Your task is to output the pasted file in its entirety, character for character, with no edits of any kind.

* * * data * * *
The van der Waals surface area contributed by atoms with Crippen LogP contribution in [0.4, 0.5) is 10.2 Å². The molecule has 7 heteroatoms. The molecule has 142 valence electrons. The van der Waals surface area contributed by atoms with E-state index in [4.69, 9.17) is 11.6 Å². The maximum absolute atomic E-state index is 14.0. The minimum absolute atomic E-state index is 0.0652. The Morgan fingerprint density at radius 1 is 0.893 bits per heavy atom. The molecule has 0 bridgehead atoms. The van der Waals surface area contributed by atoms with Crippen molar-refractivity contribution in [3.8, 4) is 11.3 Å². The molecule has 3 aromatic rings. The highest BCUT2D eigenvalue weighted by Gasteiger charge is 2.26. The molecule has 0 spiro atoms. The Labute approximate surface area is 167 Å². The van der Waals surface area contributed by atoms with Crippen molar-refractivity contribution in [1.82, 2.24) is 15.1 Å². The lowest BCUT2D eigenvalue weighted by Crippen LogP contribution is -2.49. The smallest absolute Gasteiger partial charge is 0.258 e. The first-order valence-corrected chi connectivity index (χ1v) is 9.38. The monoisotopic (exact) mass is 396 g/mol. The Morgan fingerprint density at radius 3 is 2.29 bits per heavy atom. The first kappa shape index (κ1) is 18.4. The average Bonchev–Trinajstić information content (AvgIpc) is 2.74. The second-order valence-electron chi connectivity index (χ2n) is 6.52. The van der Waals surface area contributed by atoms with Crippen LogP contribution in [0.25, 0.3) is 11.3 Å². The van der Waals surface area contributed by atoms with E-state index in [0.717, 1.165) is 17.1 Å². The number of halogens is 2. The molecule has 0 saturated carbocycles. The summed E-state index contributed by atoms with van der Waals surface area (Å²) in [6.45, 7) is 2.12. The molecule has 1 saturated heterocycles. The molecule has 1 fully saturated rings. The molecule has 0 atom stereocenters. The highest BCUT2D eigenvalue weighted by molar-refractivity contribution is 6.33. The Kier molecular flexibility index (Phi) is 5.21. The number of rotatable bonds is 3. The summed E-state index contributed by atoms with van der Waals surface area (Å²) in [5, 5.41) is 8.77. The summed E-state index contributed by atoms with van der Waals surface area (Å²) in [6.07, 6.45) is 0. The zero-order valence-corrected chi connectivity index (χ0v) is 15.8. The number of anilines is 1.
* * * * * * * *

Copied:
The van der Waals surface area contributed by atoms with Crippen LogP contribution in [0.4, 0.5) is 10.2 Å². The molecule has 7 heteroatoms. The molecule has 142 valence electrons. The van der Waals surface area contributed by atoms with E-state index in [4.69, 9.17) is 11.6 Å². The maximum absolute atomic E-state index is 14.0. The minimum absolute atomic E-state index is 0.0652. The Morgan fingerprint density at radius 1 is 0.893 bits per heavy atom. The molecule has 0 bridgehead atoms. The van der Waals surface area contributed by atoms with Crippen molar-refractivity contribution in [3.8, 4) is 11.3 Å². The molecule has 3 aromatic rings. The highest BCUT2D eigenvalue weighted by Gasteiger charge is 2.26. The molecule has 0 spiro atoms. The Labute approximate surface area is 167 Å². The van der Waals surface area contributed by atoms with Crippen molar-refractivity contribution in [1.82, 2.24) is 15.1 Å². The lowest BCUT2D eigenvalue weighted by Crippen LogP contribution is -2.49. The smallest absolute Gasteiger partial charge is 0.258 e. The first-order valence-corrected chi connectivity index (χ1v) is 9.38. The monoisotopic (exact) mass is 396 g/mol. The Morgan fingerprint density at radius 3 is 2.29 bits per heavy atom. The first kappa shape index (κ1) is 18.4. The average Bonchev–Trinajstić information content (AvgIpc) is 2.74. The second-order valence-electron chi connectivity index (χ2n) is 6.52. The van der Waals surface area contributed by atoms with Crippen LogP contribution in [0.25, 0.3) is 11.3 Å². The van der Waals surface area contributed by atoms with E-state index in [0.717, 1.165) is 17.1 Å². The number of halogens is 2. The molecule has 0 saturated carbocycles. The summed E-state index contributed by atoms with van der Waals surface area (Å²) in [6.45, 7) is 2.12. The molecule has 1 saturated heterocycles. The molecule has 1 fully saturated rings. The molecule has 0 atom stereocenters. The highest BCUT2D eigenvalue weighted by molar-refractivity contribution is 6.33. The Kier molecular flexibility index (Phi) is 5.21. The number of rotatable bonds is 3. The summed E-state index contributed by atoms with van der Waals surface area (Å²) in [5, 5.41) is 8.77. The summed E-state index contributed by atoms with van der Waals surface area (Å²) in [6.07, 6.45) is 0. The zero-order valence-corrected chi connectivity index (χ0v) is 15.8. The number of anilines is 1.